Deepfakes have shaken governments abroad

Gabonese President Ali Bongo was absent from public life throughout much of 2018 due to his receiving medical treatments abroad in London and Saudi Arabia. As his absence persisted, and news of his whereabouts sparse, some began to question his condition and even declare him to be dead.

The government put out vague and at times conflicting statements about Bongo’s health. Then, on December 31 2018, he appeared in a video to deliver a new year’s address.

Bongo’s stilted movements and the staged quality of the video caused many (including political rival Bruno Ben Moubamba) to declare the video a deepfake, used to cover up his poor condition.

Sensing an opportunity to seize power during this period of instability, members of Gabon’s military then attempted a coup (which was ultimately unsuccessful).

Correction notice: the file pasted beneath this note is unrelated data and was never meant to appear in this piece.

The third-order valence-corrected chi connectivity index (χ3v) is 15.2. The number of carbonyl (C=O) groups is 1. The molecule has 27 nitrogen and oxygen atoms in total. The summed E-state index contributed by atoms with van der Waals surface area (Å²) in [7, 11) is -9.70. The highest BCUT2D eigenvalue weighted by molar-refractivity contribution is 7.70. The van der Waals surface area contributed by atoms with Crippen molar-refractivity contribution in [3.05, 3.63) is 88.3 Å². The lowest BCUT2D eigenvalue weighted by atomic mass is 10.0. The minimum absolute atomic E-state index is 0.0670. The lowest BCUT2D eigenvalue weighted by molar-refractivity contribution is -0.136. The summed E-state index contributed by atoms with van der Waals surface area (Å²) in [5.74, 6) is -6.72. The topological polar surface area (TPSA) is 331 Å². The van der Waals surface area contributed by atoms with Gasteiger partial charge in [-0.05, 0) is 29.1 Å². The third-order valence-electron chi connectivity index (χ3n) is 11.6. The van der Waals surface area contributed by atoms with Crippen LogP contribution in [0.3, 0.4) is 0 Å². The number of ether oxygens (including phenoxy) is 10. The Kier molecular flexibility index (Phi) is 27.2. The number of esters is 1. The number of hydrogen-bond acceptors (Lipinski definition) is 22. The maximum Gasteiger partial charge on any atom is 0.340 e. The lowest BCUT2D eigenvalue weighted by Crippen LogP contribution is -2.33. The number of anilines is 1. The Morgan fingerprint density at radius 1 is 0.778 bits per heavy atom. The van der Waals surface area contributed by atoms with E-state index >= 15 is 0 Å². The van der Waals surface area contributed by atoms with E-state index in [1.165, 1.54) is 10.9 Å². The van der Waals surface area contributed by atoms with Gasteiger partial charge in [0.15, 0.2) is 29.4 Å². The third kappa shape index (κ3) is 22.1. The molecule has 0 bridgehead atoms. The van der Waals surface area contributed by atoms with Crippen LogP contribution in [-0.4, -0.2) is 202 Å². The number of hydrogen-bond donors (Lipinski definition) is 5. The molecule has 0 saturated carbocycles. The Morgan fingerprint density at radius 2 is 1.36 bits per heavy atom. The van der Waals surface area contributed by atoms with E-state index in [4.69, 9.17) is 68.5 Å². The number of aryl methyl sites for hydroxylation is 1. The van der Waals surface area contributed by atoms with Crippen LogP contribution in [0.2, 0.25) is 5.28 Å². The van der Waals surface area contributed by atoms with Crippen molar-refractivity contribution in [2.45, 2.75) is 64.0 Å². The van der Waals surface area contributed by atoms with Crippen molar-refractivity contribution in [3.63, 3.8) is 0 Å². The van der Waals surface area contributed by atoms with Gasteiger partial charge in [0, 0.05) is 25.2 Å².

Forensic analysis of the video has not revealed that it was, in fact, a deepfake. His appearance was most likely the result of makeup, poor health, and cosmetic surgery.

References Ali Breland, “The Bizarre and Terrible Case of the ‘Deepfake Video’ that Helped Bring an African Nation to the Brink,” Mother Jones, March 15, 2019. Sarah Cahlan, “How Misinformation Helped Spark a Coup in Gabon,” Washington Post, February 13, 2020. Povo News video on YouTube, “Gabon President Ali Bongo 2019 New Years Message,” December 31, 2018. Background theme image from Shutterstock.

10 of 25